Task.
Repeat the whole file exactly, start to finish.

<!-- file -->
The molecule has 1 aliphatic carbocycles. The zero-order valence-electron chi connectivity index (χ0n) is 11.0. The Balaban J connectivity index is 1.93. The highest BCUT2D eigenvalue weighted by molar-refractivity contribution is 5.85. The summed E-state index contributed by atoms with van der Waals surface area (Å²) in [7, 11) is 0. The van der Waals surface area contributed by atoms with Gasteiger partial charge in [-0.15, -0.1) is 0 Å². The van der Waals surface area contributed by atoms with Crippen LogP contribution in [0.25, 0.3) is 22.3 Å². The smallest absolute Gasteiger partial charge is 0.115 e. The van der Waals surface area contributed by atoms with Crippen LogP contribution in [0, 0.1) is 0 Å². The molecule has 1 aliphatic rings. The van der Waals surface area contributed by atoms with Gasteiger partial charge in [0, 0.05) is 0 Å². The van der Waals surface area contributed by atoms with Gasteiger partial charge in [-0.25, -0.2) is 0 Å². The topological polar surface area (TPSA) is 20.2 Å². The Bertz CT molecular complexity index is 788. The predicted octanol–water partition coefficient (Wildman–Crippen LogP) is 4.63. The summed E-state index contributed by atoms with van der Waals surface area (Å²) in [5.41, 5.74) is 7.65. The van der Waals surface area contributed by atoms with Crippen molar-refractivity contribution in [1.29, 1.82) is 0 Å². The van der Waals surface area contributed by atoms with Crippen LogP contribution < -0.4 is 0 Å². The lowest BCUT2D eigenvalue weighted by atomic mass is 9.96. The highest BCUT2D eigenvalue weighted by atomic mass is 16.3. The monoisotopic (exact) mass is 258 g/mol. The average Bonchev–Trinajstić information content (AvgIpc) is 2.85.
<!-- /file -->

The molecule has 1 aliphatic carbocycles. The zero-order valence-electron chi connectivity index (χ0n) is 11.0. The Balaban J connectivity index is 1.93. The highest BCUT2D eigenvalue weighted by molar-refractivity contribution is 5.85. The summed E-state index contributed by atoms with van der Waals surface area (Å²) in [7, 11) is 0. The van der Waals surface area contributed by atoms with Gasteiger partial charge in [-0.15, -0.1) is 0 Å². The van der Waals surface area contributed by atoms with Crippen LogP contribution in [0.25, 0.3) is 22.3 Å². The smallest absolute Gasteiger partial charge is 0.115 e. The van der Waals surface area contributed by atoms with Crippen LogP contribution in [0, 0.1) is 0 Å². The molecule has 1 aliphatic rings. The van der Waals surface area contributed by atoms with Gasteiger partial charge in [0, 0.05) is 0 Å². The van der Waals surface area contributed by atoms with Gasteiger partial charge in [-0.25, -0.2) is 0 Å². The topological polar surface area (TPSA) is 20.2 Å². The Bertz CT molecular complexity index is 788. The predicted octanol–water partition coefficient (Wildman–Crippen LogP) is 4.63. The summed E-state index contributed by atoms with van der Waals surface area (Å²) in [5.41, 5.74) is 7.65. The van der Waals surface area contributed by atoms with Crippen molar-refractivity contribution in [1.29, 1.82) is 0 Å². The van der Waals surface area contributed by atoms with Crippen LogP contribution < -0.4 is 0 Å². The lowest BCUT2D eigenvalue weighted by atomic mass is 9.96. The highest BCUT2D eigenvalue weighted by atomic mass is 16.3. The monoisotopic (exact) mass is 258 g/mol. The average Bonchev–Trinajstić information content (AvgIpc) is 2.85.